The New York Times “Bits” blog reported that, according to a recent University of Pittsburgh study published in The New England Journal of Medicine, vaccination programs have prevented over 100 million serious contagious disease cases among US children since 1924. By analyzing disease reports from before and after vaccines became commercially available, researchers noted a decline in disease reports after vaccines were licensed and widely distributed.
The Washington Post reports that Dr. Willem G. van Panhuis, an epidemiologist at Pittsburgh and lead author of the journal article, said, “We really hope this will ignite debate about the use of vaccinations, and that it will provide a new piece of evidence. We hope this will give this whole discussion a new dimension.”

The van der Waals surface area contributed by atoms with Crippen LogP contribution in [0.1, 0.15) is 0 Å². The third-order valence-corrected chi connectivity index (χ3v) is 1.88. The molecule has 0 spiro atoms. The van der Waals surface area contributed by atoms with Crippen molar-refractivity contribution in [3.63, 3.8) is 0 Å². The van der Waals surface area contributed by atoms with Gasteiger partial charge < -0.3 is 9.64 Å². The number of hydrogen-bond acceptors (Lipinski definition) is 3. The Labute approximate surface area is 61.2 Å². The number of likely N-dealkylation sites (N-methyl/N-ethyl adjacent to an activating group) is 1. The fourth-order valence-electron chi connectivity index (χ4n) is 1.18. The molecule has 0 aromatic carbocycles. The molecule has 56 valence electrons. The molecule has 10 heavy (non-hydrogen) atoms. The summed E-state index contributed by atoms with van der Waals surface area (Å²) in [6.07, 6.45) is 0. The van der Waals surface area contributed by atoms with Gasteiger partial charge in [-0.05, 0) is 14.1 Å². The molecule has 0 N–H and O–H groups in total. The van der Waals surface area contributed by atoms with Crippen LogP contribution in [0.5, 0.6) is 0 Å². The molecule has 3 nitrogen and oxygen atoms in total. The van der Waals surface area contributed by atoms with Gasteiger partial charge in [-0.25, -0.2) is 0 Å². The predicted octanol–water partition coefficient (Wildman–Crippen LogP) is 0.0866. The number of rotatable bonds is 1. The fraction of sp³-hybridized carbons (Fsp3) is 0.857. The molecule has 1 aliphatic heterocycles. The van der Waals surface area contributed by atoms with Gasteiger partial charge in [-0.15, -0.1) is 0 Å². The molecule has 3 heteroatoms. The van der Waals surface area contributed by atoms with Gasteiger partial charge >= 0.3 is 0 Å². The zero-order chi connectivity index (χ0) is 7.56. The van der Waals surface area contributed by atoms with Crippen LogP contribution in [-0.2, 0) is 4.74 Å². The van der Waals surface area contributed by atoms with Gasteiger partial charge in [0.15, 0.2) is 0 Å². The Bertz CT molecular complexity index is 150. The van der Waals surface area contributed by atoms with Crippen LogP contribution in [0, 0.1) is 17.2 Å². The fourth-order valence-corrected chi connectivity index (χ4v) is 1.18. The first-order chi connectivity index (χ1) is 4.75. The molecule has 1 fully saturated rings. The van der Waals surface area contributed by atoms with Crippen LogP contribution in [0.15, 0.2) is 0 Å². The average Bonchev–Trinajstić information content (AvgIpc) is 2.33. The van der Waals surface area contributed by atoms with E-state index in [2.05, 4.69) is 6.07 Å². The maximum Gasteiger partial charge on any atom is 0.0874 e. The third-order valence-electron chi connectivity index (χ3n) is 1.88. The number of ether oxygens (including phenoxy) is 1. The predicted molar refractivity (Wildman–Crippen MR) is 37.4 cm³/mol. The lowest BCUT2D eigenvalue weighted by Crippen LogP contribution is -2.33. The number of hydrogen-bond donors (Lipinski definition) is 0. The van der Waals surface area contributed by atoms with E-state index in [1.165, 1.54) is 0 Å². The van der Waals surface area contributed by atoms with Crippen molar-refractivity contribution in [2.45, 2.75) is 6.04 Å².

The medical journal article notes the recent resurgence of some diseases as some parents have resisted vaccinating their children. For example, the worst whooping cough epidemic since 1959 occurred last year, with more than 38,000 reported cases nationwide.